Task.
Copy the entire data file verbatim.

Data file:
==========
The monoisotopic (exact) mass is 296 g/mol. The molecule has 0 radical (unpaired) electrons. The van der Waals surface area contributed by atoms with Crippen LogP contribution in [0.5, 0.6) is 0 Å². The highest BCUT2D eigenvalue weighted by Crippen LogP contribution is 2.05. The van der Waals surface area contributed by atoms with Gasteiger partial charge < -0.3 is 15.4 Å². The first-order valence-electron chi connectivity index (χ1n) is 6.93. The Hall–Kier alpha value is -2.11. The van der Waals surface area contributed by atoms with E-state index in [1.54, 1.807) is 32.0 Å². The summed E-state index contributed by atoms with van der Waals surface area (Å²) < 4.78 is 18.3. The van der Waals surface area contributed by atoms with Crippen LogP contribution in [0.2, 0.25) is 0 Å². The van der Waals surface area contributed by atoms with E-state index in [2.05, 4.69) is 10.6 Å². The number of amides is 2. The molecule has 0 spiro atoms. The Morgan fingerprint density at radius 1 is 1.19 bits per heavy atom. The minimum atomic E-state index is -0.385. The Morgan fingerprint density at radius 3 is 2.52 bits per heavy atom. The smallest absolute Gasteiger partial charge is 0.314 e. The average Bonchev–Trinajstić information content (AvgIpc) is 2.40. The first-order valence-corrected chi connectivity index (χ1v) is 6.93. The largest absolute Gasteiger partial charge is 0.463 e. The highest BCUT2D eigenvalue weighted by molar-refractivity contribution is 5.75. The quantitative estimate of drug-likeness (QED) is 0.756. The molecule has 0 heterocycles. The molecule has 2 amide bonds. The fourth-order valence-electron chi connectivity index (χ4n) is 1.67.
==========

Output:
The monoisotopic (exact) mass is 296 g/mol. The molecule has 0 radical (unpaired) electrons. The van der Waals surface area contributed by atoms with Crippen LogP contribution in [0.5, 0.6) is 0 Å². The highest BCUT2D eigenvalue weighted by Crippen LogP contribution is 2.05. The van der Waals surface area contributed by atoms with Gasteiger partial charge < -0.3 is 15.4 Å². The first-order valence-electron chi connectivity index (χ1n) is 6.93. The Hall–Kier alpha value is -2.11. The van der Waals surface area contributed by atoms with E-state index in [1.54, 1.807) is 32.0 Å². The summed E-state index contributed by atoms with van der Waals surface area (Å²) < 4.78 is 18.3. The van der Waals surface area contributed by atoms with Crippen LogP contribution in [0.2, 0.25) is 0 Å². The van der Waals surface area contributed by atoms with E-state index in [2.05, 4.69) is 10.6 Å². The number of amides is 2. The molecule has 0 spiro atoms. The Morgan fingerprint density at radius 1 is 1.19 bits per heavy atom. The minimum atomic E-state index is -0.385. The Morgan fingerprint density at radius 3 is 2.52 bits per heavy atom. The smallest absolute Gasteiger partial charge is 0.314 e. The average Bonchev–Trinajstić information content (AvgIpc) is 2.40. The first-order valence-corrected chi connectivity index (χ1v) is 6.93. The largest absolute Gasteiger partial charge is 0.463 e. The highest BCUT2D eigenvalue weighted by molar-refractivity contribution is 5.75. The quantitative estimate of drug-likeness (QED) is 0.756. The molecule has 0 heterocycles. The molecule has 2 amide bonds. The fourth-order valence-electron chi connectivity index (χ4n) is 1.67.